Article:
As a local newspaper put it: “Most of San Francisco’s current homeless population is on the street not by choice, but because of skyrocketing rents. According to the city’s 2015 Homeless Count, 71 percent of SF’s homeless were city residents before they became homeless. Meanwhile, the number of homeless people having to stay outdoors has risen, from 28 percent in 2011 to 46 percent in 2017.”

(Pretty sure I read this somewhere …) Buddha said that although happiness depends on the mind, there are four basic things human beings need to be well: clothing, food, medicine, and shelter. Basic human well being starts with housing. As a senior, it is hard enough to get offered a job even if you are fit enough to work; but, at whatever age, there is only a slim chance of getting back on your feet if you are not housed. No job in this country = no money = insufficient food, medicine, and clothing.

Tekchog, a Buddhist monk, who has been working on Needle Exchange on Market Street for 15 years, concurred that if you cannot have a shower you’re not going to be aceing any job interviews. And that he has noticed that when someone comes to needle exchange who has been lucky enough to find housing, they look a hundred times healthier and happier. But although that Exchange has been there for decades, people who have just moved into one of the swanky new apartments routinely come over to complain that they object to having the needle exchange in THEIR neighborhood.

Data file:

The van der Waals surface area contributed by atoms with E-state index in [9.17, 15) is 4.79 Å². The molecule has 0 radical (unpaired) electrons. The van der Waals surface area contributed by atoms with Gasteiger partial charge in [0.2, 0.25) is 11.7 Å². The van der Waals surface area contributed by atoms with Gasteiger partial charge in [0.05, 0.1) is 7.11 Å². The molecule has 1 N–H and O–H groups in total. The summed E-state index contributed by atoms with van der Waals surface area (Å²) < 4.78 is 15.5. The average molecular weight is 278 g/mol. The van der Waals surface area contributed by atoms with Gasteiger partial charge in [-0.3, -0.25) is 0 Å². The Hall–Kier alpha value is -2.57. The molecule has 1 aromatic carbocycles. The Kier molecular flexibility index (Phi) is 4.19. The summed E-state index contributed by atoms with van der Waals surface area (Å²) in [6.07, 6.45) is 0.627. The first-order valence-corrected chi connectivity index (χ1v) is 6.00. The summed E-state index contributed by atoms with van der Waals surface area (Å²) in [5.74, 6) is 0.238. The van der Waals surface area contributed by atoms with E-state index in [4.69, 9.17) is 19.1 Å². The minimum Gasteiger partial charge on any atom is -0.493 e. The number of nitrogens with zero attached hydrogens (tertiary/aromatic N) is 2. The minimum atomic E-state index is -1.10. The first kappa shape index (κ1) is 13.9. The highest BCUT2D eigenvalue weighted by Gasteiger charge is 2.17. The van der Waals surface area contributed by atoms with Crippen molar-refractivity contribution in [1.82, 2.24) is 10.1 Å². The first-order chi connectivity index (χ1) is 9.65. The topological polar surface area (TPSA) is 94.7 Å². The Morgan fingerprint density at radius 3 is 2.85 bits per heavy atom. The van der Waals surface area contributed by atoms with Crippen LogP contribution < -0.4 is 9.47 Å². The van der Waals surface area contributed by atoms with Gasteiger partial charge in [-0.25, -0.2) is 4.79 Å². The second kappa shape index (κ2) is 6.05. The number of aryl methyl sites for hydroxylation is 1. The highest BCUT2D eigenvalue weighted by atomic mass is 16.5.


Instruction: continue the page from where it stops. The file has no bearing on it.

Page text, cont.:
sit lie lawTents and tent cities rise up everywhere, but sooner or later the tents get “confiscated” and the tent inhabitants do not see it or any of their possessions again. How can it be viewed as any sort of civic virtue to rob from the destitute, to make them start all over again?